Section 204(a)(9) of the California Corporations Code allows the articles of incorporation to include a provision requiring the approval of the shareholders (Section 153) or the approval of the outstanding shares (Section 152) for any corporate action, even though not otherwise required by the General Corporation Law. In 1983, the Business Law Section of the California State Bar sponsored legislation that permits the articles to include a provision requiring a minority vote (i.e., a vote of a specified percentage or proportion of the outstanding shares of the class or series that is less than a majority of the class or series to approve any corporate action) notwithstanding Section 204(a)(9). 1983 Cal. Stats. ch. 1223.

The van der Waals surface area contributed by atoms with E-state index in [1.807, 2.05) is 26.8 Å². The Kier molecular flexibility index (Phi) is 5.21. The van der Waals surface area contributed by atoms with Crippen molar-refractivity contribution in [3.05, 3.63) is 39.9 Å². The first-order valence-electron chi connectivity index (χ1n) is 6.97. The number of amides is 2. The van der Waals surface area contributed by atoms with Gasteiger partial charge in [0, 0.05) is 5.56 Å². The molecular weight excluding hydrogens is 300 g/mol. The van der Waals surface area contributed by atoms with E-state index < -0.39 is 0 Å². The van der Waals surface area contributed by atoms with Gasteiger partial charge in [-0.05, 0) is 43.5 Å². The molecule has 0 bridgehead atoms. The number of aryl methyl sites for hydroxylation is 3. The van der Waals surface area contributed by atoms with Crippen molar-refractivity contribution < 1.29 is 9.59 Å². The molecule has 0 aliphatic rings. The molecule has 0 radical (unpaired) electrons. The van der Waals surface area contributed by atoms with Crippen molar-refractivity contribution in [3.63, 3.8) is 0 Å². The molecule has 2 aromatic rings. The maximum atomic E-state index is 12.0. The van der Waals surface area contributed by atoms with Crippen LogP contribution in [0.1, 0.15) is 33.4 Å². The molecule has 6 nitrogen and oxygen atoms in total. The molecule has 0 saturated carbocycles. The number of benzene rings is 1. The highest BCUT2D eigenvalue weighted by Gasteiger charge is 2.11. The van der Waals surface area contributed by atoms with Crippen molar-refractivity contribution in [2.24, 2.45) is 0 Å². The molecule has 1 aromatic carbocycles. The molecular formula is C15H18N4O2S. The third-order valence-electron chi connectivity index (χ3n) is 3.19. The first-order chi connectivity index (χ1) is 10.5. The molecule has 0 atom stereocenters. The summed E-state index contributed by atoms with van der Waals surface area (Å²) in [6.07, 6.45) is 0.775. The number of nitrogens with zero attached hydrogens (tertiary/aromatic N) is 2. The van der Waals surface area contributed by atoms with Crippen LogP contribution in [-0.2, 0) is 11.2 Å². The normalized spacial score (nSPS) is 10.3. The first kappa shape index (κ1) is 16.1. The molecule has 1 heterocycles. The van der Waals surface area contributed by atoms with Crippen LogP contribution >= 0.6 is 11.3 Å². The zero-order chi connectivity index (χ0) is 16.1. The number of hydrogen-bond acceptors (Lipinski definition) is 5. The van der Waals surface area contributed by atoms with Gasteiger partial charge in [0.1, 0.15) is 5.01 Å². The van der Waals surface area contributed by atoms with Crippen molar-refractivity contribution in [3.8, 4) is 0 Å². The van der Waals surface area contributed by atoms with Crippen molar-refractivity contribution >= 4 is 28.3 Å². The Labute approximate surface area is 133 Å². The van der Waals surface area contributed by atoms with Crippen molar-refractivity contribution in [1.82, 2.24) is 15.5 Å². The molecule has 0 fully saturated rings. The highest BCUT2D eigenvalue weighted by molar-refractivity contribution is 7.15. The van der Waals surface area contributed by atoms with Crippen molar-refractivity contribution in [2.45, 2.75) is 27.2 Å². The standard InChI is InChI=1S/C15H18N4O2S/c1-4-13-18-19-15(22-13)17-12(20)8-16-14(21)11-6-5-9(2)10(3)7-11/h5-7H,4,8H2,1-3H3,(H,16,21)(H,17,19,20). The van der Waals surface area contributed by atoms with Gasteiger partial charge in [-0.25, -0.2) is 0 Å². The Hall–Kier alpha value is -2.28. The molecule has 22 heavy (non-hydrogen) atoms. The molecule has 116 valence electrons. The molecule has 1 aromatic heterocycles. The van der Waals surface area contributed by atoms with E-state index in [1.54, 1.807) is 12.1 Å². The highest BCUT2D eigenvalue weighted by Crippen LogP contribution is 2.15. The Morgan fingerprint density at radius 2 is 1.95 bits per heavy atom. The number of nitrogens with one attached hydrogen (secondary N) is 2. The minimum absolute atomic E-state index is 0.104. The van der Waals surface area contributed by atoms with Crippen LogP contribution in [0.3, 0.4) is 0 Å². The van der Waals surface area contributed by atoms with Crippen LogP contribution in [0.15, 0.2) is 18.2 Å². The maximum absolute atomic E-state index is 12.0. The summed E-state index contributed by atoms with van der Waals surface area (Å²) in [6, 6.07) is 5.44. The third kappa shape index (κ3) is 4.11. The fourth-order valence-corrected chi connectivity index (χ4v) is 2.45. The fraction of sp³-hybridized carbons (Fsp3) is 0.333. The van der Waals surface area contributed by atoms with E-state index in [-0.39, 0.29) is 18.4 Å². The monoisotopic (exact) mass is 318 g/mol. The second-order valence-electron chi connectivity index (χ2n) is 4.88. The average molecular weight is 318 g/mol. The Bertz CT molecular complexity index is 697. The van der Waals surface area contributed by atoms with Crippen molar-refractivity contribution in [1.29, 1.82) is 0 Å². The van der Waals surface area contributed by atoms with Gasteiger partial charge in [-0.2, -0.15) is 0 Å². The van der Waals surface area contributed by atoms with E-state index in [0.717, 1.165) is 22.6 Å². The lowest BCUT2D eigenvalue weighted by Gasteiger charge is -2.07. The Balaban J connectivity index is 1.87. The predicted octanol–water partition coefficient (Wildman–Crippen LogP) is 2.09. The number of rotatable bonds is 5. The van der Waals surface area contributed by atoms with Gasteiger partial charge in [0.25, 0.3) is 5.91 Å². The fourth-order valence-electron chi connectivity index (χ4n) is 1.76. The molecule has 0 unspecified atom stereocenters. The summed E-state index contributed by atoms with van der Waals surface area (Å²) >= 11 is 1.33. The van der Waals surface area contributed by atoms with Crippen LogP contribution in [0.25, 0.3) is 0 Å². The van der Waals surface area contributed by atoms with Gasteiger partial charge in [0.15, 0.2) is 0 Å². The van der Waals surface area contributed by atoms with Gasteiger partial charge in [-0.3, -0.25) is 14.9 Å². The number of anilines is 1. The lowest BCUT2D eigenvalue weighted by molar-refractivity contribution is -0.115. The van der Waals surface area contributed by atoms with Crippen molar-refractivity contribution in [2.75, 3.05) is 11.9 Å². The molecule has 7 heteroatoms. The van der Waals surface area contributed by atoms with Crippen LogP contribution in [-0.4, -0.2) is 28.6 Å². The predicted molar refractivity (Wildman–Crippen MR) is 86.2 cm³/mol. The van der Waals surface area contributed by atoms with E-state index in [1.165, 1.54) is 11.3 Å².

This type of provision is permitted only with respect to shares designated as "preferred" or "preference shares". Cal. Corp. Code § 402.5. However, this is a meaningless requirement. The designation is merely the name assigned to a class or series of shares. Designating shares as "preferred" does not make them so. Section 176 of the Corporations Code apophatically defines "preferred shares" as shares other than "common shares". As to what makes shares "common shares", see this post.

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